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Cost-sensitive learning

I have been looking at a binary classification problem (basically a problem where you are supposed to predict “yes” or “no” based on a set of features) where the cost of misclassifying a “yes” as a “no” is much more expensive than misclassifying a “no” as a “yes”.

Searching the web for hints about how to approach this kind of scenario, I discovered that there are some methods explicitly designed for this, such as MetaCost [pdf link] by Domingos and cost-sensitive decision trees, but I also learned that there are a couple of very general relationships that apply for a scenario like mine.

In this paper (pdf link) by Ling and Sheng, it is shown that if your (binary) classifier can produce a posterior probability estimate for predicting (e g) “yes” in a test set, then one can make that classifier cost-sensitive simply by choosing the classification threshold (which is often taken as 0.5 in non-cost-sensitive classifiers) according to p_threshold = FP / (FP + FN), where FP is the false positive rate and FN is the false negative rate. Equivalently, one can “rebalance” the original samples by sampling “yes” and “no” examples proportionally so that p_threshold becomes 0.5. That is, the prior probabilities of the “yes” and “no” classes and the costs are interchangeable.

So in principle, one could either manipulate the classification threshold or the training set proportions to get a cost-sensitive classifier. Of course, further adjustment may be needed if the classifier you are using does not produce explicit probability estimates.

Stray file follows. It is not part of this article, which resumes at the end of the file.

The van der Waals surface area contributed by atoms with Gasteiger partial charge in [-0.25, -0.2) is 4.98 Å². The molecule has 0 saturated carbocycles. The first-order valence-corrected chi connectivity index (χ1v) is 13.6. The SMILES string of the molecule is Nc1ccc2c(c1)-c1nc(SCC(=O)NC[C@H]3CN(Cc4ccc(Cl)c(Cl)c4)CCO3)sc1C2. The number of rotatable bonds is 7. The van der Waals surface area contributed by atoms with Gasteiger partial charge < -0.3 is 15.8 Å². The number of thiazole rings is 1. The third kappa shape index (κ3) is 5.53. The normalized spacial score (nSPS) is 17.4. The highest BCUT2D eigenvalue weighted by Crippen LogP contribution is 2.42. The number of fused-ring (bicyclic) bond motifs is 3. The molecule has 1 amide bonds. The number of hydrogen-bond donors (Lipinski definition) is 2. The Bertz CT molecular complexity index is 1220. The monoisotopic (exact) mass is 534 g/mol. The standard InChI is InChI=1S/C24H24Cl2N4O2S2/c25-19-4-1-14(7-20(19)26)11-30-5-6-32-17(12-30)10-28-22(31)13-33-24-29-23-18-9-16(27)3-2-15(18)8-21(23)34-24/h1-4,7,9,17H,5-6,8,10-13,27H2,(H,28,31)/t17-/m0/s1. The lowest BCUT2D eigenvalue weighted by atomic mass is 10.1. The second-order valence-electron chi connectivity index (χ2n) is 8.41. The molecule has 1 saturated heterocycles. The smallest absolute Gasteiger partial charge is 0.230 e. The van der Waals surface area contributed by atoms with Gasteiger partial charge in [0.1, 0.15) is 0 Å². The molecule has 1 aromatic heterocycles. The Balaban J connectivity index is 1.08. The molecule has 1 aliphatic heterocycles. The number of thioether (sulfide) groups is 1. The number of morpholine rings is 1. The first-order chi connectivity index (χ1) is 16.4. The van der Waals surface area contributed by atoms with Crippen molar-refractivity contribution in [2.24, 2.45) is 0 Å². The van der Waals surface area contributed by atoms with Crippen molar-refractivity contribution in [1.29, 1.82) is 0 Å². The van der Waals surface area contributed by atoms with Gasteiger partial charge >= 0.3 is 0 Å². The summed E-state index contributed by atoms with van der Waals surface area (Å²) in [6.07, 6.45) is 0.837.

The paper is worth reading in full as it shows clearly why these relationships hold and how they are used in various cost-sensitive classification methods.

P.S. This is of course very much related to the imbalanced class problem that I wrote about in an earlier post, but at that time I was not thinking that much about the classification-cost aspect yet.


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3 thoughts on “Cost-sensitive learning

  1. Juan Lopez on said:

    Nice post Mikael. I recently understood the connection between “class imbalance” and “cost-sensitive learning”. In the absence of asymmetrical costs, class imbalance is not a problem all (Provost made this perfectly clear to me in “Machine Learning from Imbalanced Data Sets 101”, link: It is difficult to beat a classifier that predict every observation belongs to the “abundant” class.
    When costs are asymmetrical, then imbalance is a problem. Then you understand all the different solutions to the problem (weighting, upsampling, undersampling).

  2. Pingback: Cost-sensitive learning | Big Data Analytics 10...

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